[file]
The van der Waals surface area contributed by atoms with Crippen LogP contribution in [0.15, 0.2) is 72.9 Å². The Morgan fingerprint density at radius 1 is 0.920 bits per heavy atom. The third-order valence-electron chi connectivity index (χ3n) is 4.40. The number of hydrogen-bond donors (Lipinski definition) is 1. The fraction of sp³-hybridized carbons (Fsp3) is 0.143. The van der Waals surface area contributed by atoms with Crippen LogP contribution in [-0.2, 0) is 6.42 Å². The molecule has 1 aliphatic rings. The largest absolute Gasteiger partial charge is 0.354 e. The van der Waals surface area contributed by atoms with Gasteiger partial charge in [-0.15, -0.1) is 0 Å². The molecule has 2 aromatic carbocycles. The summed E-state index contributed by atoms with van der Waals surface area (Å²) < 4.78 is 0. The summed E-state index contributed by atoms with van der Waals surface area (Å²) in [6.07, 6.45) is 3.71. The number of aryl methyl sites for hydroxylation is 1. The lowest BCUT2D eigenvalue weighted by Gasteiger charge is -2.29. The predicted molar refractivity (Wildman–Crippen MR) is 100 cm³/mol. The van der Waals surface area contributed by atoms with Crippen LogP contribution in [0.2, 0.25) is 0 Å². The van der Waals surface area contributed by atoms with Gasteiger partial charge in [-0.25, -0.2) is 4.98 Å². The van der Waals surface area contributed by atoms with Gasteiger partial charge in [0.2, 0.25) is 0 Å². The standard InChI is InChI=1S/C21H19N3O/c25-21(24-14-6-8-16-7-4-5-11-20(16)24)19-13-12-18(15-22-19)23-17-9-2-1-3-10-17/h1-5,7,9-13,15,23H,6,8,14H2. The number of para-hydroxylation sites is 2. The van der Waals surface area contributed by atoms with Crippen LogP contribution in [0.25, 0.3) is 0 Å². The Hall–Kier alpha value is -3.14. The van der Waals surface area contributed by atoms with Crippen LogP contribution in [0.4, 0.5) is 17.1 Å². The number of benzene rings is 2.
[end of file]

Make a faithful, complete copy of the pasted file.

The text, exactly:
The van der Waals surface area contributed by atoms with Crippen LogP contribution in [0.15, 0.2) is 72.9 Å². The Morgan fingerprint density at radius 1 is 0.920 bits per heavy atom. The third-order valence-electron chi connectivity index (χ3n) is 4.40. The number of hydrogen-bond donors (Lipinski definition) is 1. The fraction of sp³-hybridized carbons (Fsp3) is 0.143. The van der Waals surface area contributed by atoms with Crippen LogP contribution in [-0.2, 0) is 6.42 Å². The molecule has 1 aliphatic rings. The largest absolute Gasteiger partial charge is 0.354 e. The van der Waals surface area contributed by atoms with Gasteiger partial charge in [-0.15, -0.1) is 0 Å². The molecule has 2 aromatic carbocycles. The summed E-state index contributed by atoms with van der Waals surface area (Å²) < 4.78 is 0. The summed E-state index contributed by atoms with van der Waals surface area (Å²) in [6.07, 6.45) is 3.71. The number of aryl methyl sites for hydroxylation is 1. The lowest BCUT2D eigenvalue weighted by Gasteiger charge is -2.29. The predicted molar refractivity (Wildman–Crippen MR) is 100 cm³/mol. The van der Waals surface area contributed by atoms with Crippen LogP contribution in [0.2, 0.25) is 0 Å². The van der Waals surface area contributed by atoms with Gasteiger partial charge in [-0.25, -0.2) is 4.98 Å². The van der Waals surface area contributed by atoms with Gasteiger partial charge in [0.2, 0.25) is 0 Å². The standard InChI is InChI=1S/C21H19N3O/c25-21(24-14-6-8-16-7-4-5-11-20(16)24)19-13-12-18(15-22-19)23-17-9-2-1-3-10-17/h1-5,7,9-13,15,23H,6,8,14H2. The number of para-hydroxylation sites is 2. The van der Waals surface area contributed by atoms with Crippen LogP contribution in [0.25, 0.3) is 0 Å². The Hall–Kier alpha value is -3.14. The van der Waals surface area contributed by atoms with Crippen LogP contribution in [0.4, 0.5) is 17.1 Å². The number of benzene rings is 2.